The end of a peacekeeping era

A UN Police officer says goodbye to members of the Formed Police Unit (FPU) from Nigeria, the last UNMIL uniformed contingent in Liberia. ©UN Photo/Albert Gonzalez Farran.

Richard Gowan

An era of UN peacekeeping ended on Good Friday, as the organization’s fifteen-year old mission in Liberia (UNMIL) closed shop.  This follows the termination of the UN missions in Côte d’Ivoire (UNOCI) last summer and that in Haiti (MINUSTAH) in October.  All dating back to 2003 or 2004, these were the final examples of a relatively successful series of peace operations launched by the Security Council between 1999 and 2005 that were characterized by (i) fairly large military and police components relative to the territories and populations they served; and (ii) a long-term commitment to enabling peaceful politics in post-war states, including facilitating multiple elections.

This generation of missions – which also included those in Sierra Leone and Timor-Leste – were neither easy nor entirely successful.  As Kathleen Jennings notes in a useful history of UNMIL, the mission officially started to draw down in 2006-2007, but recurrent security concerns meant that its departure was persistently postponed.   The Haitian operation has been overshadowed by the widely-accepted allegation that peacekeepers brought cholera to the country.  The run-up to UNOCI’s exit was marred by a series of military mutinies over pay in 2017.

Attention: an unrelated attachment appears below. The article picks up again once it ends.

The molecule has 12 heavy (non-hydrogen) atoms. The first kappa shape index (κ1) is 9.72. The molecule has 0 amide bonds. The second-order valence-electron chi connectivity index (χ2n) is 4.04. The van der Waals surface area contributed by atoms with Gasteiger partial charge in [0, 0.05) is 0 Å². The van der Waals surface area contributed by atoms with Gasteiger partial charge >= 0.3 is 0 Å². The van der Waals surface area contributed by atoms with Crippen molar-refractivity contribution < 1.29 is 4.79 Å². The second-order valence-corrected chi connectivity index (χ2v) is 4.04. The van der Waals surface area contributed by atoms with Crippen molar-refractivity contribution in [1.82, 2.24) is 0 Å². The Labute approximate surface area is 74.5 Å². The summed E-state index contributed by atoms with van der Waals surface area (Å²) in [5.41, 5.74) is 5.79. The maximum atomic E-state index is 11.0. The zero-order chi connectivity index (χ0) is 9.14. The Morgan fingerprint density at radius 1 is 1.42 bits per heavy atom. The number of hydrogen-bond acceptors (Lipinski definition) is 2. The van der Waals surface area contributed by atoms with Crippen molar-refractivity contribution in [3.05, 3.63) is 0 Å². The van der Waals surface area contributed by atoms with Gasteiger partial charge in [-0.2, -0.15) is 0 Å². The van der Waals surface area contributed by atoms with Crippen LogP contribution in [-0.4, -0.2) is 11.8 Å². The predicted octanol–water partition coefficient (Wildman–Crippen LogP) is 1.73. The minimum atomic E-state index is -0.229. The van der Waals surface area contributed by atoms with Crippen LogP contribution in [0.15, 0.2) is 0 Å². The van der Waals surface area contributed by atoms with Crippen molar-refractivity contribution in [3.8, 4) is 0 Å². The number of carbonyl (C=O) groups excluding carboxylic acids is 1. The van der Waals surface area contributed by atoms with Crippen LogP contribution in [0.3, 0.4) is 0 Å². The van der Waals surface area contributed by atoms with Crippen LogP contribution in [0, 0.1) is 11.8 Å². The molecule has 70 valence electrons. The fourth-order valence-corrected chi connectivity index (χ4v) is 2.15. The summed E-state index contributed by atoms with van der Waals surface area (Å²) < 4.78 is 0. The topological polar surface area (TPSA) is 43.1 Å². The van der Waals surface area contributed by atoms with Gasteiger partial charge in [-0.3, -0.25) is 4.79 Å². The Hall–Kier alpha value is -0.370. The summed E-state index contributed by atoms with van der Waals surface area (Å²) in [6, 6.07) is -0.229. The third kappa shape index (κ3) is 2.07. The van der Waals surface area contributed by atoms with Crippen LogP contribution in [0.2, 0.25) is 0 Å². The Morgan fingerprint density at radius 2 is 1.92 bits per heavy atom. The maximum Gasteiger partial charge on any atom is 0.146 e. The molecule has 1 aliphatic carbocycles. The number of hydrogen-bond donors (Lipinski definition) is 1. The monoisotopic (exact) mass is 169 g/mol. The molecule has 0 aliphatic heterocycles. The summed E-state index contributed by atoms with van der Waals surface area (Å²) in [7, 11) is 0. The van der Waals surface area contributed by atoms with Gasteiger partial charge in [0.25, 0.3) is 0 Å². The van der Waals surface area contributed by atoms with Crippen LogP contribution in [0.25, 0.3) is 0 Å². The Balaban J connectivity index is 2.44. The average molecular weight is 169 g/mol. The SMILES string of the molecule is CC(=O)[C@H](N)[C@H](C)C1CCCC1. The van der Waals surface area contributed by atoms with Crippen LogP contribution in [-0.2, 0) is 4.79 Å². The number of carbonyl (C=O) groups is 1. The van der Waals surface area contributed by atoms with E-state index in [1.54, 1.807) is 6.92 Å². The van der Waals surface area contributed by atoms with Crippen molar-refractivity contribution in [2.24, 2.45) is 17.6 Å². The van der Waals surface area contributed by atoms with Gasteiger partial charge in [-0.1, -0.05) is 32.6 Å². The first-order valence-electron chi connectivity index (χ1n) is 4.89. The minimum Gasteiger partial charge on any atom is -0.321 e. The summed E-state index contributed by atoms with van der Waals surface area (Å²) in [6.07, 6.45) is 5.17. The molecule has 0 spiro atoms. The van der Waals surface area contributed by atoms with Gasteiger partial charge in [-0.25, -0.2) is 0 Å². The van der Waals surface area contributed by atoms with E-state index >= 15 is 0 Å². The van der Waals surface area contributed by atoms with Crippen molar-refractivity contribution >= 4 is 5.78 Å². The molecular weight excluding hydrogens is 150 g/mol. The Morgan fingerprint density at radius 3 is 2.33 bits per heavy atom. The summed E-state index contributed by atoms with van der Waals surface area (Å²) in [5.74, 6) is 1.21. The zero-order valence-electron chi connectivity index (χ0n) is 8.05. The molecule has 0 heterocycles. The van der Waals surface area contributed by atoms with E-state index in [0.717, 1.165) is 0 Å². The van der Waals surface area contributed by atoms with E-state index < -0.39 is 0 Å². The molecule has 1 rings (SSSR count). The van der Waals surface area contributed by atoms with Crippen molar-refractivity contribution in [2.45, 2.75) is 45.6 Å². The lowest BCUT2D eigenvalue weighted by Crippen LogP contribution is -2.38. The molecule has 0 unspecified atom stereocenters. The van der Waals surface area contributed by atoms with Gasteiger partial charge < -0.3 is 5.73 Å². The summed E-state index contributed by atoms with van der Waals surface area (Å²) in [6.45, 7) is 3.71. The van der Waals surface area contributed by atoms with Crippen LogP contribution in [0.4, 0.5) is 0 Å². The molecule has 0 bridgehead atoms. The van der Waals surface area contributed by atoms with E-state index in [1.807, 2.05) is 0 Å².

Nonetheless, this series of mid-sized missions ultimately had the resources and political support to achieve their goals. UNMIL, Jennings observes, had enough troops and police to provide “a blanket deterrent effect against aggression by armed groups,” although it was cautious in its use of force.  UN officials have long distinguished between this group of missions and a parallel set of cases in which operations have lacked the military heft and political leverage necessary to fulfill their mandates.

This second set of missions include those in the Democratic Republic of Congo (MONUSCO) Darfur (UNAMID), South Sudan (UNMISS), Mali (MINUSMA) and the Central African Republic (MINUSCA).   In most of these cases, the UN has either lost its political clout or never had much to begin with.  And while it has fielded ostensibly sizeable forces, they have never had the numbers or mobility to impose themselves over very large countries.  While UN officials have regularly raised their concerns about the purpose and sustainability of these missions with Member States, they are now effectively the organization’s core business.  Four in five of all military personnel and police under UN command are now in one of these five missions (see Figure 1), with the greatest number still based in the DRC. The only mission on a similar scale to these “Big 5” missions in Africa is the long running UN Interim Force in Lebanon (UNIFIL).

Figure 1: UN Military and Police Personnel (28 February 2018)

Source: UN Department of Peacekeeping Operations